KPLU clears $7 million hurdle to independence

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The Martin J. Neeb Center, home of KPLU, on the campus of Pacific Lutheran University. (Photo: John Froschauer/Pacific Lutheran University)

KPLU in Tacoma, Wash., is taking a major step towards independence after a nonprofit group established to buy the station’s license reached its $7 million fundraising goal Thursday.

The nonprofit Friends of 88.5 FM reached its goal more than a month before the deadline to avert the station’s sale to the University of Washington, which also operates KUOW. The group will announce the campaign’s completion at 3:30 p.m. PST.

For the sale to be finalized, Friends of 88.5 FM and KPLU’s current licensee, Pacific Lutheran University, will need to agree to terms and gain approval from the FCC. The group hopes to take control of the license by September.

$7 Mil Announcement

KPLU G.M. Joey Cohn is surrounded by staff, supporters and local media as he announces the news on-air. (Photo: KPLU)

The fundraising effort was spurred to the finish line with the help of $500,000 in challenge funds provided by a group of individuals and businesses, according to Friends of 88.5 FM. That gift was released when the campaign reached $6.5 million. Ultimately, the effort raised funds from roughly 17,800 donors since launching Jan. 11.

“I’m blown away,” said Matt Martinez, KPLU’s director of content and project manager of the Save KPLU campaign. “It’s not an exaggeration to say that many of us at the station have been moved to tears by how much community support there’s been for wanting to save KPLU.”

Pacific Lutheran University announced in November that it would sell KPLU to the University of Washington. But after pushback from the community, the two universities agreed to give a community group the opportunity to buy the license from PLU. The group has been working toward a June 30 deadline.

The effort got a major boost earlier this month from the Seattle Foundation’s GiveBIG campaign, an online giving promotion for Seattle-area charities and nonprofits. The promotion brought in $1.45 million for the group, compared to over $68,000 for KPLU in last year’s GiveBIG.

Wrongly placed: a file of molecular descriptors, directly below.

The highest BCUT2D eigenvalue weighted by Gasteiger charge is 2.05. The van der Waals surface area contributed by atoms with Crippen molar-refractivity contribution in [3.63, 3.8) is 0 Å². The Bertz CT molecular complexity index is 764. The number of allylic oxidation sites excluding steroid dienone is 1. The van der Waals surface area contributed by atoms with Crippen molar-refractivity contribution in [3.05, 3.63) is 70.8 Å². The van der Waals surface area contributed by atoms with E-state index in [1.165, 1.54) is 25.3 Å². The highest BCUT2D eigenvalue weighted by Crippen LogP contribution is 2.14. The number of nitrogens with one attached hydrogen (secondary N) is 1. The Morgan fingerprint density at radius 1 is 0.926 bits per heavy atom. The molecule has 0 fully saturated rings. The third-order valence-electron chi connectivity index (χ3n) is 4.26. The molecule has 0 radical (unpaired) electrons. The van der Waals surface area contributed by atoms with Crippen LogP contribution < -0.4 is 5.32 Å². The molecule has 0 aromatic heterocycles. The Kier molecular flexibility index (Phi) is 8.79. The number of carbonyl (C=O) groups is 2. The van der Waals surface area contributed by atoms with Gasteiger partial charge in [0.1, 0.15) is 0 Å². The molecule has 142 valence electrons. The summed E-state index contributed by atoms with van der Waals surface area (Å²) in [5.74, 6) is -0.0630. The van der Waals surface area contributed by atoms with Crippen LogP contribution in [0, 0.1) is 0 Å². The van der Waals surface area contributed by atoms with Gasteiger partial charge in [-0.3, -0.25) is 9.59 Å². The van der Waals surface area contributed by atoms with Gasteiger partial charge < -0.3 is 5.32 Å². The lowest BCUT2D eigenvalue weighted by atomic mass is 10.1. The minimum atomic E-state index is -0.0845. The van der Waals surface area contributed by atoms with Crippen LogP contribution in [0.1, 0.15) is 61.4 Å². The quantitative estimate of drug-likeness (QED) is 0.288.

Martinez also said that PLU’s allowing Friends of 88.5 FM to fundraise on available radio spots for free and make use of the KPLU.org website for fundraising was a key factor in the station being able to reach its goal.

“Those are huge decisions that really helped make this campaign a success,” he said.

Donna Gibbs, v.p. of marketing and communications at PLU, said in an email to Current Tuesday that the university is “attempting to negotiate with the community group now” and will not consider a counter offer from the University of Washington.

“As PLU and the UW publicly stated in January, if the community group can demonstrate $7M in readily available cash for a matching offer as defined in the UW asset purchase agreement, and meet other thresholds required by the FCC, the UW/KUOW has agreed to step aside and we will move forward in selling the license to them,” she wrote.

“We offer our congratulations to the Friends of 88.5 and their supporters for reaching this first step toward converting 88.5 to a community licensee,” KUOW said Thursday in a press release. “The community has shown tremendous support, and all involved have worked hard toward this milestone. UW/KUOW’s goal was always to preserve a public radio frequency for the listening public and we will be happy for that preservation whether it comes to us or a new community licensee.”